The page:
SA told get its housing in order

SA told get its housing in order

April 25 2007 at 04:43AM

By Wendy Jasson da Costa

South Africa is likely to receive a damning report from the United Nations’s special rapporteur on adequate housing, Miloon Kothari, when he ends his tour of the country on Thursday.

On Tuesday Kothari said that although South Africa’s legislation was good and the right to housing was recognised in the constitution, implementation was “very weak” and there was a lack of co-ordination between departments.

He described the situation as “a mixed result”.

Kothari is investigating the state of housing in different countries, access to water and electricity, sanitation, land rights, forced evictions and displacement because of development and disasters.

He said interim sanitation measures were necessary in South Africa, because many people still lived in informal settlements and needed access to such facilities while they waited for housing.

In some areas he had visited in the past few days people were digging holes in their backyard to bury their waste, Kothari said.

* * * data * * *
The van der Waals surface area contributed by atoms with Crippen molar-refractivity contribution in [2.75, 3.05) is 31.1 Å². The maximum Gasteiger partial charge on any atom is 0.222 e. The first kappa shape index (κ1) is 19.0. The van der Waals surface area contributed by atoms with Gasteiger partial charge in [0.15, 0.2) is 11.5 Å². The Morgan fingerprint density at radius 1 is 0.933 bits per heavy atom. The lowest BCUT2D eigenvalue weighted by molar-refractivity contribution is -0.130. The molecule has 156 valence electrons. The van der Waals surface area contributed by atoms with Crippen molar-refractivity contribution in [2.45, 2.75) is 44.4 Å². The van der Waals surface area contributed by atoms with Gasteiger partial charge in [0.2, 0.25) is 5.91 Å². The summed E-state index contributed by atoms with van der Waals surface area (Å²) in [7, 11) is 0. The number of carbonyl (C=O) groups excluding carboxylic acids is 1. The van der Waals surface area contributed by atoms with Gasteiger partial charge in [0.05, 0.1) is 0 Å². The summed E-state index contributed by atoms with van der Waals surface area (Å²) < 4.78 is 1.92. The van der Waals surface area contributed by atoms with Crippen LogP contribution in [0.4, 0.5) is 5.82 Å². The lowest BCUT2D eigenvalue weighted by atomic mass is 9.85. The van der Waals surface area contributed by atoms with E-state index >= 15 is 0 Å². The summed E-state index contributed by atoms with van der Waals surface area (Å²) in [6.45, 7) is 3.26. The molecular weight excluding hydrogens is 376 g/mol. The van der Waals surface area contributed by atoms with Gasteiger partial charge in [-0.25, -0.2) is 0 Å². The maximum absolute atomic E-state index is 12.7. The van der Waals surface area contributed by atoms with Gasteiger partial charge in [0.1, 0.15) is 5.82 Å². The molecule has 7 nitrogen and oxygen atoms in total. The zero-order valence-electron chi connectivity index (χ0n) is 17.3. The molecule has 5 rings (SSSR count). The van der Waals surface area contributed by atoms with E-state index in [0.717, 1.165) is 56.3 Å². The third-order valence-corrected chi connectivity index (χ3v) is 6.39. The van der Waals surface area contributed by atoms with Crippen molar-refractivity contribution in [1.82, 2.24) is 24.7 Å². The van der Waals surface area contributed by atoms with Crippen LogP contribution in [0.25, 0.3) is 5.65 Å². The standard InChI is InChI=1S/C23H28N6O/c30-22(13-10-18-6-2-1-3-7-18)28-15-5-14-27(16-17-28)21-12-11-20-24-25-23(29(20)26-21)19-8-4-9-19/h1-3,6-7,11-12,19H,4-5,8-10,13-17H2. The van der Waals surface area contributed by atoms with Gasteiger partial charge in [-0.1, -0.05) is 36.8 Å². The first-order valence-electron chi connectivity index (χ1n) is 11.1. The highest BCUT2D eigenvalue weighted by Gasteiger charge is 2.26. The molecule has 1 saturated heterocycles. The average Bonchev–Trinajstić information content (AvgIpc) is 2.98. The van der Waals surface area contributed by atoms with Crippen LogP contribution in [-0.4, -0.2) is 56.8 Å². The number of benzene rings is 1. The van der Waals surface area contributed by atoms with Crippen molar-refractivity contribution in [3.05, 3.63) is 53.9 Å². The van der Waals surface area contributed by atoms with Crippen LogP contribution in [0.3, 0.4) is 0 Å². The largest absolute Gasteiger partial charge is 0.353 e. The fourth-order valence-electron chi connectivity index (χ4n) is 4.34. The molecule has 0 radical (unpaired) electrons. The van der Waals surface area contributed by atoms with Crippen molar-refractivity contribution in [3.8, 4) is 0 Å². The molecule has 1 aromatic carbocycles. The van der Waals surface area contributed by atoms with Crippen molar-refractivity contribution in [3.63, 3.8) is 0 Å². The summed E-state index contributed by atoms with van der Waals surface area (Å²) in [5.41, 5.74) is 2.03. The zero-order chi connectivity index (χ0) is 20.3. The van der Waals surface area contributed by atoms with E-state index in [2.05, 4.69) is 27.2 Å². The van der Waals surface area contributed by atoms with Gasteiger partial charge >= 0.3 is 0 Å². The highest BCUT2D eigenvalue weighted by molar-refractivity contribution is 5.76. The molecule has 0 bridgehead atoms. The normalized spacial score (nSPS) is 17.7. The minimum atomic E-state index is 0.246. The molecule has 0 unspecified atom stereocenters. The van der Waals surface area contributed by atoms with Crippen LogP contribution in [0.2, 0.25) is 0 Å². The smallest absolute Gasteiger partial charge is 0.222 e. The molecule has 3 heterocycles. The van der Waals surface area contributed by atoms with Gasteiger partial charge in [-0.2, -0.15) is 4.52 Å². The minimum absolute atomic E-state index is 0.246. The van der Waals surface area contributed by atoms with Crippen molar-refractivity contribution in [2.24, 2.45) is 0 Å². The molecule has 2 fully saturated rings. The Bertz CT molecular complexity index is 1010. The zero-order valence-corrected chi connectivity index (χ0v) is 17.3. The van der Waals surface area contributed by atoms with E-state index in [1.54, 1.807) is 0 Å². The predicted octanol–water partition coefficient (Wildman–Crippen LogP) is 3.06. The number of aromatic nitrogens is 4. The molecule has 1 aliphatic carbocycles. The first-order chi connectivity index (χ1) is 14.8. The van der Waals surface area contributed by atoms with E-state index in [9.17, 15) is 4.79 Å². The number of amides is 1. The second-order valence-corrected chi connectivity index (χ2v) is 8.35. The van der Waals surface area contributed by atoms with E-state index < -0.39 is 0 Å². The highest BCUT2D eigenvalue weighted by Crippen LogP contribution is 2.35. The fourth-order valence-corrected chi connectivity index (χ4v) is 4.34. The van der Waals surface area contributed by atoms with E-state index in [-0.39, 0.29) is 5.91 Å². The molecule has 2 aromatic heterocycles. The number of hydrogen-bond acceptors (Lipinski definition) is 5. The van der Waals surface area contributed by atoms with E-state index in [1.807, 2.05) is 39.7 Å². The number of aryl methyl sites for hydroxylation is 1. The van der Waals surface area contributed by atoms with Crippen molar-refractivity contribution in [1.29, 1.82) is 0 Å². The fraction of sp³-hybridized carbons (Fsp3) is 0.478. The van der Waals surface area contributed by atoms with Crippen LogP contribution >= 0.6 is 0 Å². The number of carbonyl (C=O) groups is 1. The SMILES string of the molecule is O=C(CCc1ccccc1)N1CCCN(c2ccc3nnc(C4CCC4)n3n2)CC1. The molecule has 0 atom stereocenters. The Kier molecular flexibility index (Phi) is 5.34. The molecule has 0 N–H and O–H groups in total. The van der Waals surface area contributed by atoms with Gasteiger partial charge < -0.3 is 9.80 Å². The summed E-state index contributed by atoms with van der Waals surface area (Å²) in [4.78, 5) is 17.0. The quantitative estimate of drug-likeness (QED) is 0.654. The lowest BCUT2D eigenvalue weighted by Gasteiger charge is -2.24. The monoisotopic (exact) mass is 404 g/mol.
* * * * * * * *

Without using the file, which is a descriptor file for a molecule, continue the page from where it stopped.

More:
He felt people were living in “emergency kinds of situations” because in some cities 40 percent to 50 percent of informal settlements were not serviced.

Kothari was also “disturbed” by the lack of “post-settlement” support available to South Africans who had just received RDP houses or who had benefited from land restitution.

He said the “common trend” was that very little support was given to communities after their land or houses were handed over and that, in most cases, the structures which were built were inadequate, foundations were poor and the walls were cracking.

“A lot of work is necessary to build communities, not just houses,”
Kothari said.

He said many people also continued to be evicted from their homes or farms, often without a court order, which in itself was disturbing.

Kothari said that in his final report he would also highlight the growing trend of installing pre-payment meters for water and electricity in places like Johannesburg.

He said this privatisation compromised people’s human rights.

originally: Pretoria News April 25, page 6